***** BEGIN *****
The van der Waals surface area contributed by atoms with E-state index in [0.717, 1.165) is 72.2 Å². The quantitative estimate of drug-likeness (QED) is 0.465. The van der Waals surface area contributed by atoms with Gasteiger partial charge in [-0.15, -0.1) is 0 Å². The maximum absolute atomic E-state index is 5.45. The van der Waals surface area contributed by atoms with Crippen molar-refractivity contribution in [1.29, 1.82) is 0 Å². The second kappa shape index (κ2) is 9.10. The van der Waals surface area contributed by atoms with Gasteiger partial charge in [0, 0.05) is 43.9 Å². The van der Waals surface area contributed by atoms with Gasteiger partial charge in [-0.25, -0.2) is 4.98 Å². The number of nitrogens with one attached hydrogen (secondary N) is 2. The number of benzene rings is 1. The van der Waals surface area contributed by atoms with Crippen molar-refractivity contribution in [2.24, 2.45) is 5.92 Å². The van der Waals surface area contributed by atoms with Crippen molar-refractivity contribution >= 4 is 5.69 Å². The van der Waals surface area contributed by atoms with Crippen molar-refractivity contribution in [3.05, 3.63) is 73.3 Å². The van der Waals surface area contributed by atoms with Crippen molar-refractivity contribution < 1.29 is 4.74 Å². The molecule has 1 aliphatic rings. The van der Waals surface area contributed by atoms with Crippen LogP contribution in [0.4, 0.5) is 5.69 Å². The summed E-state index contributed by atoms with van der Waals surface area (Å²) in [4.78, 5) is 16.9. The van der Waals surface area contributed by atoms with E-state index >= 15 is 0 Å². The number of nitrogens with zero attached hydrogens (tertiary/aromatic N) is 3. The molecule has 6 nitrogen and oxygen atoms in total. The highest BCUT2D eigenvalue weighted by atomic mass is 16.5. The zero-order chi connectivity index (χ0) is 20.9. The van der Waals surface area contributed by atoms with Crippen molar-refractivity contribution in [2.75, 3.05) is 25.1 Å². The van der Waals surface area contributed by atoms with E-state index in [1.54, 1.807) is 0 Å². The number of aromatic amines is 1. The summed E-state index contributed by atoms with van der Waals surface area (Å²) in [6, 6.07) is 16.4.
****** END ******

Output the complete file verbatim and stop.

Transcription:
The van der Waals surface area contributed by atoms with E-state index in [0.717, 1.165) is 72.2 Å². The quantitative estimate of drug-likeness (QED) is 0.465. The van der Waals surface area contributed by atoms with Gasteiger partial charge in [-0.15, -0.1) is 0 Å². The maximum absolute atomic E-state index is 5.45. The van der Waals surface area contributed by atoms with Crippen molar-refractivity contribution in [1.29, 1.82) is 0 Å². The second kappa shape index (κ2) is 9.10. The van der Waals surface area contributed by atoms with Gasteiger partial charge in [0, 0.05) is 43.9 Å². The van der Waals surface area contributed by atoms with Gasteiger partial charge in [-0.25, -0.2) is 4.98 Å². The number of nitrogens with one attached hydrogen (secondary N) is 2. The number of benzene rings is 1. The van der Waals surface area contributed by atoms with Crippen molar-refractivity contribution in [2.24, 2.45) is 5.92 Å². The van der Waals surface area contributed by atoms with Crippen molar-refractivity contribution >= 4 is 5.69 Å². The van der Waals surface area contributed by atoms with Crippen molar-refractivity contribution in [3.05, 3.63) is 73.3 Å². The van der Waals surface area contributed by atoms with Crippen molar-refractivity contribution < 1.29 is 4.74 Å². The molecule has 1 aliphatic rings. The van der Waals surface area contributed by atoms with Crippen LogP contribution in [0.4, 0.5) is 5.69 Å². The summed E-state index contributed by atoms with van der Waals surface area (Å²) in [4.78, 5) is 16.9. The van der Waals surface area contributed by atoms with E-state index >= 15 is 0 Å². The number of nitrogens with zero attached hydrogens (tertiary/aromatic N) is 3. The molecule has 6 nitrogen and oxygen atoms in total. The highest BCUT2D eigenvalue weighted by atomic mass is 16.5. The zero-order chi connectivity index (χ0) is 20.9. The van der Waals surface area contributed by atoms with Crippen molar-refractivity contribution in [2.75, 3.05) is 25.1 Å². The van der Waals surface area contributed by atoms with E-state index in [1.54, 1.807) is 0 Å². The number of aromatic amines is 1. The summed E-state index contributed by atoms with van der Waals surface area (Å²) in [6, 6.07) is 16.4.